Then there is the company’s wastewater treatment process, which involves both the central dampening (or fountain solution) supply and the plate output discharge systems. “We filter and recycle the water used for printing so that we can reuse most of it,” Ho says. “Previously, this wastewater discharge, which is mixed with chemicals used in plate output and printing, was sent to a licensed collector for treatment. But the tightening of environmental regulations by the Chinese government has decreased the treatment volume allowed for licensed collectors, making that solution insufficient for our needs. So, two years ago, we began installing our own wastewater treatment system.”
The idea, Ho says, is to collect the discharged water in a central station, where it then is filtered, has its chemicals replenished, and is sent back to each printing press. “This recycling process not only saves water but also cuts down on wastewater discharge and gives us a standardized fountain solution across all printing presses to ensure standardized printing quality,” he notes. “The plate output wastewater discharge treatment follows a similar process. At the end of 2017, we completed our VOCs [volatile organic compounds] treatment facility, which has been approved by local governments.”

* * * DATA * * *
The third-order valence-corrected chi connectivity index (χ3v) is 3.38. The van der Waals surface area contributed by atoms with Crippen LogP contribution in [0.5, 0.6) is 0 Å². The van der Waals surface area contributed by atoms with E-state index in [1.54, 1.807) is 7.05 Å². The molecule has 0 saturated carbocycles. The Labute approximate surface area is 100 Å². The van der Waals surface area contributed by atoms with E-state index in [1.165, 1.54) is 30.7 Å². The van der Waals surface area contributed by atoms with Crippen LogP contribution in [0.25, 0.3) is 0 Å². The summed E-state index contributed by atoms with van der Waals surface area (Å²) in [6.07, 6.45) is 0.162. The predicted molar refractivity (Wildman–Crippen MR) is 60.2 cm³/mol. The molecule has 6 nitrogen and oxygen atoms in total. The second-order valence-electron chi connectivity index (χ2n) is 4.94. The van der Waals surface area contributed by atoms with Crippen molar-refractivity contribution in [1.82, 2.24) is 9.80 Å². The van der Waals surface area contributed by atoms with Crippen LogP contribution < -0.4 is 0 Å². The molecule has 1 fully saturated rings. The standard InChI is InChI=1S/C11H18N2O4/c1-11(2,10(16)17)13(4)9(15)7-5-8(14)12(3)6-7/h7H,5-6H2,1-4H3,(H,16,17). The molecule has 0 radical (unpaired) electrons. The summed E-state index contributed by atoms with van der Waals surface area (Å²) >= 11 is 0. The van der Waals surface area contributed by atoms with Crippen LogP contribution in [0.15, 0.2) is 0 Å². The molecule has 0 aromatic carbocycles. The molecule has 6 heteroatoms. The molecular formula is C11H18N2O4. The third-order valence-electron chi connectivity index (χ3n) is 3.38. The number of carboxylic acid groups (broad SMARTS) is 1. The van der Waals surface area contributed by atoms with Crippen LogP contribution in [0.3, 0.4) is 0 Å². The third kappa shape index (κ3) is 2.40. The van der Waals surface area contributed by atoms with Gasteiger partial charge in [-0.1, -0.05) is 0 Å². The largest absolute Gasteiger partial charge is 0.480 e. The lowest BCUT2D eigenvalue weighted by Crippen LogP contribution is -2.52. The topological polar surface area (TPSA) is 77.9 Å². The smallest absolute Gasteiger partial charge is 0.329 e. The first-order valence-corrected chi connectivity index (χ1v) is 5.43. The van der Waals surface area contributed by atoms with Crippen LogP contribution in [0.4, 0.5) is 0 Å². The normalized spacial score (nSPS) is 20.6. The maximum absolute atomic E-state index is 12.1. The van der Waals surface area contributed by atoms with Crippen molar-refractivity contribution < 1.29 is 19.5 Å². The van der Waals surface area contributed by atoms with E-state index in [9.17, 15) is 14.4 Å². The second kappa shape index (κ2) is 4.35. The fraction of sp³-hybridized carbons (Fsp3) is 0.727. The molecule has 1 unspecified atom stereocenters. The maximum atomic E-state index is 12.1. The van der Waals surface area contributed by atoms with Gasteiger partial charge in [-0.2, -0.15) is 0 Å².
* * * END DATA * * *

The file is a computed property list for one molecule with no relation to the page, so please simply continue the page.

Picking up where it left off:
Meanwhile, CC’s investment in its production facilities has continued even in tight economic situations. “In the second half of this year, for instance,” Ho says, “we will add major binding equipment for paperback and hardcover that is more suitable for shorter print runs, which are now the norm in the publishing industry.”
And it is no longer just about printing at CC, Ho notes. “Providing great value to each customer goes without saying—that has always been at the core of our company—but we are also about environmental protection, social accountability, and diversification of services.” Right now, CC is working on connecting the different services within its holding company, Sino United Publishing, which also offers a China-based online shopping platform and bonded warehousing services.